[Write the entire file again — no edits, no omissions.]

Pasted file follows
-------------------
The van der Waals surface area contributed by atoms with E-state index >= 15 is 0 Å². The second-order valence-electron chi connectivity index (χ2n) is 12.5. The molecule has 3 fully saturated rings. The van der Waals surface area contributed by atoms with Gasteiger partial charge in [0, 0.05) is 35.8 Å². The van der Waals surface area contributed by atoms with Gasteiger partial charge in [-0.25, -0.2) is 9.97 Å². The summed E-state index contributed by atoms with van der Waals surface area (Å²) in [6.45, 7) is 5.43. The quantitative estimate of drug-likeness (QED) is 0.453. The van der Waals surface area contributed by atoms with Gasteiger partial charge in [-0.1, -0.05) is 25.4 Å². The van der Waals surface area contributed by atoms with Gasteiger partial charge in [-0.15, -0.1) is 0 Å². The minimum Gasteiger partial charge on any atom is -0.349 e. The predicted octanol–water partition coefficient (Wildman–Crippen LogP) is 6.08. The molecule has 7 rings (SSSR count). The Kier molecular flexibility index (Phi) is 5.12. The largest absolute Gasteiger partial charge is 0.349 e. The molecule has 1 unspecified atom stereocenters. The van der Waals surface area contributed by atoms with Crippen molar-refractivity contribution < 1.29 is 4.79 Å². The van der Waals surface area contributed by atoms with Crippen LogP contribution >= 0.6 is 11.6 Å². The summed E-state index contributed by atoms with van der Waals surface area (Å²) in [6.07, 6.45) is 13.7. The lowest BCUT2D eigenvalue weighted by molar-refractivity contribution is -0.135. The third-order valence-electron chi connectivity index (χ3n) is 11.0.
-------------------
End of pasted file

The van der Waals surface area contributed by atoms with E-state index >= 15 is 0 Å². The second-order valence-electron chi connectivity index (χ2n) is 12.5. The molecule has 3 fully saturated rings. The van der Waals surface area contributed by atoms with Gasteiger partial charge in [0, 0.05) is 35.8 Å². The van der Waals surface area contributed by atoms with Gasteiger partial charge in [-0.25, -0.2) is 9.97 Å². The summed E-state index contributed by atoms with van der Waals surface area (Å²) in [6.45, 7) is 5.43. The quantitative estimate of drug-likeness (QED) is 0.453. The van der Waals surface area contributed by atoms with Gasteiger partial charge in [-0.1, -0.05) is 25.4 Å². The van der Waals surface area contributed by atoms with Gasteiger partial charge in [-0.15, -0.1) is 0 Å². The minimum Gasteiger partial charge on any atom is -0.349 e. The predicted octanol–water partition coefficient (Wildman–Crippen LogP) is 6.08. The molecule has 7 rings (SSSR count). The Kier molecular flexibility index (Phi) is 5.12. The largest absolute Gasteiger partial charge is 0.349 e. The molecule has 1 unspecified atom stereocenters. The van der Waals surface area contributed by atoms with Crippen molar-refractivity contribution < 1.29 is 4.79 Å². The van der Waals surface area contributed by atoms with Crippen LogP contribution >= 0.6 is 11.6 Å². The summed E-state index contributed by atoms with van der Waals surface area (Å²) in [6.07, 6.45) is 13.7. The lowest BCUT2D eigenvalue weighted by molar-refractivity contribution is -0.135. The third-order valence-electron chi connectivity index (χ3n) is 11.0.